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    • "Additionally, the high-dose corticosteroid therapy required with Gliadel® can also impair wound healing and increase infectious complications. A further limitation of Gliadel is that it cannot be implanted into patients with large ventricular openings due to the potential for dislodgement and subsequent obstructive hydrocephalus (Lawson et al. 2007)—this is significant since it is not uncommon for large malignant gliomas to abut the ventricular surface. As experience with the Gliadel wafer increases, complication rates appear to be decreasing (Attenello et al. 2008). "
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    ABSTRACT: Direct delivery of chemotherapy agents to the brain via degradable polymer delivery systems-such as Gliadel®-is a clinically proven method for treatment of glioblastoma multiforme, but there are important limitations with the current technology-including the requirement for surgery, profound local tissue toxicity, and limitations in diffusional penetration of agents-that limit its application and effectiveness. Here, we demonstrate another technique for direct, controlled delivery of chemotherapy to the brain that provides therapeutic benefit with fewer limitations. In our new approach, camptothecin (CPT)-loaded poly(lacticco-glycolic acid) (PLGA) nanoparticles are infused via convection-enhanced delivery (CED) to a stereotactically defined location in the brain, allowing simultaneous control of location, spread, and duration of drug release. To test this approach, CPT-PLGA nanoparticles (~100 nm in diameter) were synthesized with 25% drug loading. When these nanoparticles were incubated in culture with 9L gliosarcoma cells, the IC50 of CPT-PLGA nanoparticles was 0.04 µM, compared to 0.3 µM for CPT alone. CPT-PLGA nanoparticles stereotactically delivered by CED improved survival in rats with intracranial 9L tumors: the median survival for rats treated with CPT-PLGA nanoparticles (22 days) was significantly longer than unloaded nanoparticles (15 days) and free CPT infusion (17 days). CPT-PLGA nanoparticle treatment also produced significantly more long-term survivors (30% of animals were free of disease at 60 days) than any other treatment. CPT was present in tissues harvested up to 53 days post-infusion, indicating prolonged residence at the local site of administration. These are the first results to demonstrate the effectiveness of combining polymer-controlled release nanoparticles with CED in treating fatal intracranial tumors.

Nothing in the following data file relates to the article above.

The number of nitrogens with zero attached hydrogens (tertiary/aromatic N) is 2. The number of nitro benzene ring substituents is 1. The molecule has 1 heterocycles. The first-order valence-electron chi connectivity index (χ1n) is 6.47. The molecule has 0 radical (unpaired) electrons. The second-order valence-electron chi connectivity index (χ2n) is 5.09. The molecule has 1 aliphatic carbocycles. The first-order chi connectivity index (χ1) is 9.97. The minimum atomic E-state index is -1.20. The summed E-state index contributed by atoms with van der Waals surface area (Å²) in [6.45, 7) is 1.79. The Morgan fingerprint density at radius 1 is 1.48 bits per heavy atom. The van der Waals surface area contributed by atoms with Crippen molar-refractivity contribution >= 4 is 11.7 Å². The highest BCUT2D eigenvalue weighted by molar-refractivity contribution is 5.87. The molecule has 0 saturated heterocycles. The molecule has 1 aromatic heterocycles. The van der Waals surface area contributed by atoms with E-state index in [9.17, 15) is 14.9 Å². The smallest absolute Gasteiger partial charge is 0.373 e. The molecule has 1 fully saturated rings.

Drug Delivery and Translational Research 02/2011; 1(1):34-42. DOI:10.1007/s13346-010-0001-3